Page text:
Brain research has indicated which regions of the brain are active during spiritual experiences. As it turns out, they aren’t the complex portions unique to human beings, they’re in the rather primitive areas shared by most mammals.
Perhaps what I found most interesting was an observation I had never heard before. Researchers have seen:
chimpanzees dancing with total abandon at waterfalls that emerge after heavy rains. Some of the chimps even appear to dance themselves into a trance-like state, as some humans do during religious and cultural rituals.I dunno, this has me looking at my pets differently. I hope they don’t see me as a god, because that is way too much pressure. Plus, they’ve seen me naked… awkward…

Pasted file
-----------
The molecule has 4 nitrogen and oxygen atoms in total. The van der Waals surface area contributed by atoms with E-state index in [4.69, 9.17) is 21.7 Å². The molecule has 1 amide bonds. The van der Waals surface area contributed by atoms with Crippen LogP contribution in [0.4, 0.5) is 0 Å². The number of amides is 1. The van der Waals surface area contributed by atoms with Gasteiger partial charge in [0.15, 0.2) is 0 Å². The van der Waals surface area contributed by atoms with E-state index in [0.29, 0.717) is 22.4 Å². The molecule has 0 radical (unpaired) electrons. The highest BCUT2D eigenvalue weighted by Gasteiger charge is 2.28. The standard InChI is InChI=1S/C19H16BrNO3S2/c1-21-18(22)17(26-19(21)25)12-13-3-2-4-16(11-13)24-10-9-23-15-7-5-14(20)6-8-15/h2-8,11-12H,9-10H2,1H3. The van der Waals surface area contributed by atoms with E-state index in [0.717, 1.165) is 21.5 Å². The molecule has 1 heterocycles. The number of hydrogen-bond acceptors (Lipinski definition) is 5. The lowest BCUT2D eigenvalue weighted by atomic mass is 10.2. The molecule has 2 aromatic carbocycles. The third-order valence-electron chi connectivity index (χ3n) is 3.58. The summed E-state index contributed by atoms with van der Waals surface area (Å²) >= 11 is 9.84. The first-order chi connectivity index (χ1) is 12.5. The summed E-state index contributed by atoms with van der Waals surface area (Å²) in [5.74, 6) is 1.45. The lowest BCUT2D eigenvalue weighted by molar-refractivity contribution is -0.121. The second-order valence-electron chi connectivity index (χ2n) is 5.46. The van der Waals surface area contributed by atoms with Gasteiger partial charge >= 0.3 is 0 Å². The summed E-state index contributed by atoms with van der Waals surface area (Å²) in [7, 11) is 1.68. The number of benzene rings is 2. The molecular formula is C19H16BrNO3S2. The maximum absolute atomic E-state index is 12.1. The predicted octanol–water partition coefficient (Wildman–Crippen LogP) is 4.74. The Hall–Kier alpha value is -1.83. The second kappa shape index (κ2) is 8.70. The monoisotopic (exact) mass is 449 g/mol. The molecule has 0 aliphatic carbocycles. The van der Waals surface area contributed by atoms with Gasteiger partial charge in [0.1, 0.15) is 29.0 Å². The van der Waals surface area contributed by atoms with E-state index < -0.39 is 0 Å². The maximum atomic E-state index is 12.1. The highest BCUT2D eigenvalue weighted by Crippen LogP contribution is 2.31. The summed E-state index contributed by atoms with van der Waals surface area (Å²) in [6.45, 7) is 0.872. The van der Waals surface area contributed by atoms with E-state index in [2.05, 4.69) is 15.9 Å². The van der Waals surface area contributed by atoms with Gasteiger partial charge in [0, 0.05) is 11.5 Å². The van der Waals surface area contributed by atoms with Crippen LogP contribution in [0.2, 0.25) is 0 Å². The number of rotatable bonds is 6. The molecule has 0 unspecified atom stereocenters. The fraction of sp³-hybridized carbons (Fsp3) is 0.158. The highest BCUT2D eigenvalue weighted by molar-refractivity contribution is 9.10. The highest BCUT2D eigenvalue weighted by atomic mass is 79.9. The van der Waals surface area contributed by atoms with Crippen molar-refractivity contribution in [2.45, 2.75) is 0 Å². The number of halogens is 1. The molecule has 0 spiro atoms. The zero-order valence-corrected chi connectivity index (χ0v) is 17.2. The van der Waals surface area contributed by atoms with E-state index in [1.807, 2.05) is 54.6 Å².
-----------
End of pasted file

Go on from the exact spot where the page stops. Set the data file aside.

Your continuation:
[Jane] Goodall wondered, “Is it not possible that these [chimpanzee] performances are stimulated by feelings akin to wonder and awe? After a waterfall display the performer may sit on a rock, his eyes following the falling water.”
But, we’ll probably never know whether there’s a chimpanzee religion, or perhaps some form of feline philosophy, or even a canine moral imperative. While we share the same region of the brain that process religious experience, our furry friends lack the brain regions capable of communicating such things.
Which is just as well, because humans have enough mysticism as it is.